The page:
When I was here on Crazy Horse I met middle-aged men who told me tales of rowing out to harpoon baleias by hand. They were clearly proud of this, and that same sense of pride is manifest today. Touring Pico in a car, we found an old boathouse in a small village just down the road from Lajes where a group of men showed us two whaleboats, immaculately maintained, that they race against other whaleboat zealots on the island. The walls of the shed were covered with photos of men who had both fished and raced in the boats, and there was a glass case filled with a very impressive collection of trophies.

Besides being the epicenter of Azorean whaling tradition (and the current whale-watching trade) Pico also has a remarkably diverse landscape. From closely cultivated vineyards set off behind mazes of black rock walls, to forests of tall pine trees, to groves of bamboo and eucalyptus, to other-worldly Alpine pastures looming far above the island’s treeline, to the barren volcanic crater at the very top of the island, Pico is the island most worth exploring in detail of the three in the archipelago’s central group.

After another full day spent lingering here, our appetites certainly were not sated, and as we sailed back to Faial in a light southwesterly the following day we regretted that our visit was already coming to an end. This is probably the biggest challenge of chartering in the Azores. Every island is worth exploring at length, but they are very spread out. Take my own example: I’ve now spent a total of nine months cruising the islands on my own boat, plus one week on a charter boat, and still there are places I haven’t seen yet.

Thank goodness I can come back again and explore some more if I like, without first sailing thousands of miles over the open ocean.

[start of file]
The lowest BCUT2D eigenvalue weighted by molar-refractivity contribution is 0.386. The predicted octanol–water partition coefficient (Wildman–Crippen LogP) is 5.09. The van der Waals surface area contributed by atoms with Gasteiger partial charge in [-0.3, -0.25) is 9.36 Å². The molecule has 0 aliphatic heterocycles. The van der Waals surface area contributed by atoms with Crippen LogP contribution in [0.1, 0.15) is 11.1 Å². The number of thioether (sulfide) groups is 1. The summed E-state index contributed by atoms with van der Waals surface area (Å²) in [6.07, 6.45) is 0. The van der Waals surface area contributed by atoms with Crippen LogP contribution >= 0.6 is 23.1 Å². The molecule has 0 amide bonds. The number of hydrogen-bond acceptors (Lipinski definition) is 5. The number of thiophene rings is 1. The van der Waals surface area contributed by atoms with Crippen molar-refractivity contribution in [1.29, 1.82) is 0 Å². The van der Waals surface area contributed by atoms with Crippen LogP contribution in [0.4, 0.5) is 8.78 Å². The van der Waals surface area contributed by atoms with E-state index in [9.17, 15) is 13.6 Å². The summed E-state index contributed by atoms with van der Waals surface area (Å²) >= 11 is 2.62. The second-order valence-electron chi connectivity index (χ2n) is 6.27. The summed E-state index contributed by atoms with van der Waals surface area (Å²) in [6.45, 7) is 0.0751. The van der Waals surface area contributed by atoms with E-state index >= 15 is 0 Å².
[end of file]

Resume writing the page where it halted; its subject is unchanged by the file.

Cruising Notes

There are two flights a week from Boston to Ponta Delgada on São Miguel, and you can catch a puddle-jumper from there to Faial or Pico, where SailAzores maintains bases. A new base just opened in Ponta Delgada, so you can sail out of there, too. If at all possible, I’d recommend taking two weeks so you can explore more widely. If you have only one week, it is best to sail from Faial or Pico in the central part of the archipelago, where there are the most islands in reasonable proximity to each other.

All marina fees are included in your charter fee, and SailAzores will make sure there is both space for your boat and people to
greet you in every marina you visit. On the two islands without marinas they will even make sure there are secure moorings to which you can tie up. The company’s fleet of Dufours ranges in size from 37 to 45 feet. You may want to favor a smaller boat, as the marinas on some islands are small with little room to maneuver.

This is not the BVI. To charter a boat here you need a fair amount of experience, as the sailing can be challenging, ranging from simple coastal hops to true ocean passages in sometimes strong weather. You don’t need a certificate, but you will be closely queried as to your experience. Also, chartering in the Azores has proved very popular with Europeans, so you need to book well in advance. The season runs from April through October; prime time is from May through September.

You can make arrangements through SailAzores to have rental cars waiting for you on each island. Alternatively, it is relatively easy to hitchhike around the islands, as people are very friendly, but traffic in some places is thin. English is widely but not universally spoken.

Cruising in Portuguese waters you are required to book in and out of every port you visit, which isn’t quite as onerous as it sounds. You can usually book out of ports the day before you actually leave; also, because officials see the SailAzores charter boats all the time, they do seem inclined to cut them some slack.

Many thanks to Nicolau Faria, Joao Portela, Anabela Costa, and Emidio Goncalves of SailAzores (sailazores.pt) and the Azores Tourism Board

Photographs by Graham Snook